, Volume 20, Issue 1, pp 1-2

The Current Role of Surgery in Metastatic Spine Disease: A New Era

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The study by Lee et al. is a large retrospective study of 577 patients with spinal metastases treated in South Korea from 2005 to 2010.1 The authors attempted to identify certain key epidemiological and survival variables between the conservatively and surgically treated groups.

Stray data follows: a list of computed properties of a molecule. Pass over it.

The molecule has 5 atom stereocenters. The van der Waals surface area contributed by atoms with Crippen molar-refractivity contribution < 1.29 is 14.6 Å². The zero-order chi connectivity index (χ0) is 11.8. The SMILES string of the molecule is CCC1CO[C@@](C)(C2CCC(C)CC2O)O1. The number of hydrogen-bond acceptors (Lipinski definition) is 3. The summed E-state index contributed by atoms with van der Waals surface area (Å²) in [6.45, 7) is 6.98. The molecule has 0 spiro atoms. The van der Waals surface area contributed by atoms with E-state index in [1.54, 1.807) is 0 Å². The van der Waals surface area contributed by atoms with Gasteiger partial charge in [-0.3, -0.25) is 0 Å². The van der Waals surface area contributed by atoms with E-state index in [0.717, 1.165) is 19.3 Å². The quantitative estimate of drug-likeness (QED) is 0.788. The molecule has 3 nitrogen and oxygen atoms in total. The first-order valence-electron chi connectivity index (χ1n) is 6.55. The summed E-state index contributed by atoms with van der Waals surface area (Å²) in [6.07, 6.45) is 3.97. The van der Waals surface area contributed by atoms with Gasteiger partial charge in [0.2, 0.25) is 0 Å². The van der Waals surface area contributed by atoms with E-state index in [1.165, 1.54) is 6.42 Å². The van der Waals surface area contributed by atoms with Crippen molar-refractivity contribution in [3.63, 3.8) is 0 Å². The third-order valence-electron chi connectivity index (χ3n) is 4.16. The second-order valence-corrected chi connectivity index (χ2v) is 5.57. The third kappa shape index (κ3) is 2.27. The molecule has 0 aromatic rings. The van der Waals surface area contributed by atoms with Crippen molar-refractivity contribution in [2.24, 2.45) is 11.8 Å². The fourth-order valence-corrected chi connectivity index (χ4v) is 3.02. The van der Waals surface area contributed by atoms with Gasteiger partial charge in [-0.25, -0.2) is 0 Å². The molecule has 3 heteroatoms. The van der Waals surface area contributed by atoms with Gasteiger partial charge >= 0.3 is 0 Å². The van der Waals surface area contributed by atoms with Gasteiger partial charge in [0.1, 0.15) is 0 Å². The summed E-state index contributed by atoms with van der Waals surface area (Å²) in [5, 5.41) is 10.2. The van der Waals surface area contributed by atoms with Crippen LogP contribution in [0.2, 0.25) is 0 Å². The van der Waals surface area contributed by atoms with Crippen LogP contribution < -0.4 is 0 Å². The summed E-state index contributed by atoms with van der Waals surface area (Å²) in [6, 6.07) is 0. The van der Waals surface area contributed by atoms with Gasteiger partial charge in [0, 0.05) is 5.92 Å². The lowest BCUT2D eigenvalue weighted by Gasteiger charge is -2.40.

The spinal metastases predominantly included lung, liver, and breast/colorectal cancers. The inclusion criteria for surgery included patients with neurological compromise due to tumor and/or intractable pain. Patients with poor general health (as determined subjectively by the physicians), patients with incidental spinal metastases without neurological compromise, and patients who refused surgery were allocated to the conservative treatment group. They identify female gender, use of adjuvant therapy postoperatively (chemotherapy and/or radiotherapy), and postoperative survival as important positive prognostic factors in the surgery group, while presence of preoperative neurological symptoms, significant systemic